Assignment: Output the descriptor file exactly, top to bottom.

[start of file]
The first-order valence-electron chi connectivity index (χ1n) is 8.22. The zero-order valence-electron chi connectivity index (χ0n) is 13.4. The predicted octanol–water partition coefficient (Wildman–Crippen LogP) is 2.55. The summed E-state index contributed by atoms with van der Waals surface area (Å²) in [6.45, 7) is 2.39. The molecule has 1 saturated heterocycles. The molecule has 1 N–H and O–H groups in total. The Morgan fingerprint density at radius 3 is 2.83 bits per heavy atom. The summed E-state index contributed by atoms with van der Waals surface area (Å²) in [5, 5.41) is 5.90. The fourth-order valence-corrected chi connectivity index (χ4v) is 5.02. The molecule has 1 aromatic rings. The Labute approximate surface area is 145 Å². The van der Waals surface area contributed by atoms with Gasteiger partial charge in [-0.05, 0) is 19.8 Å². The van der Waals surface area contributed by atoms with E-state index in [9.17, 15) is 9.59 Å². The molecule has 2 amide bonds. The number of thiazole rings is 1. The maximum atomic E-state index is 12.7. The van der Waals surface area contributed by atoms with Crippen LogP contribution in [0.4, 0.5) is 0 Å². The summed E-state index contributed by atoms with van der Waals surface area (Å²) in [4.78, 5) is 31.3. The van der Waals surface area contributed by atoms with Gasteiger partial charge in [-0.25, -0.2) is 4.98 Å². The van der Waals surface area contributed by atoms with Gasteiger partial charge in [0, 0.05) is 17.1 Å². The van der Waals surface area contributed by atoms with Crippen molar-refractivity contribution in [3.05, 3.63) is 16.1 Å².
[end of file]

The first-order valence-electron chi connectivity index (χ1n) is 8.22. The zero-order valence-electron chi connectivity index (χ0n) is 13.4. The predicted octanol–water partition coefficient (Wildman–Crippen LogP) is 2.55. The summed E-state index contributed by atoms with van der Waals surface area (Å²) in [6.45, 7) is 2.39. The molecule has 1 saturated heterocycles. The molecule has 1 N–H and O–H groups in total. The Morgan fingerprint density at radius 3 is 2.83 bits per heavy atom. The summed E-state index contributed by atoms with van der Waals surface area (Å²) in [5, 5.41) is 5.90. The fourth-order valence-corrected chi connectivity index (χ4v) is 5.02. The molecule has 1 aromatic rings. The Labute approximate surface area is 145 Å². The van der Waals surface area contributed by atoms with Gasteiger partial charge in [-0.05, 0) is 19.8 Å². The van der Waals surface area contributed by atoms with E-state index in [9.17, 15) is 9.59 Å². The molecule has 2 amide bonds. The number of thiazole rings is 1. The maximum atomic E-state index is 12.7. The van der Waals surface area contributed by atoms with Crippen LogP contribution in [0.4, 0.5) is 0 Å². The summed E-state index contributed by atoms with van der Waals surface area (Å²) in [4.78, 5) is 31.3. The van der Waals surface area contributed by atoms with Gasteiger partial charge in [-0.25, -0.2) is 4.98 Å². The van der Waals surface area contributed by atoms with Gasteiger partial charge in [0, 0.05) is 17.1 Å². The van der Waals surface area contributed by atoms with Crippen molar-refractivity contribution in [3.05, 3.63) is 16.1 Å².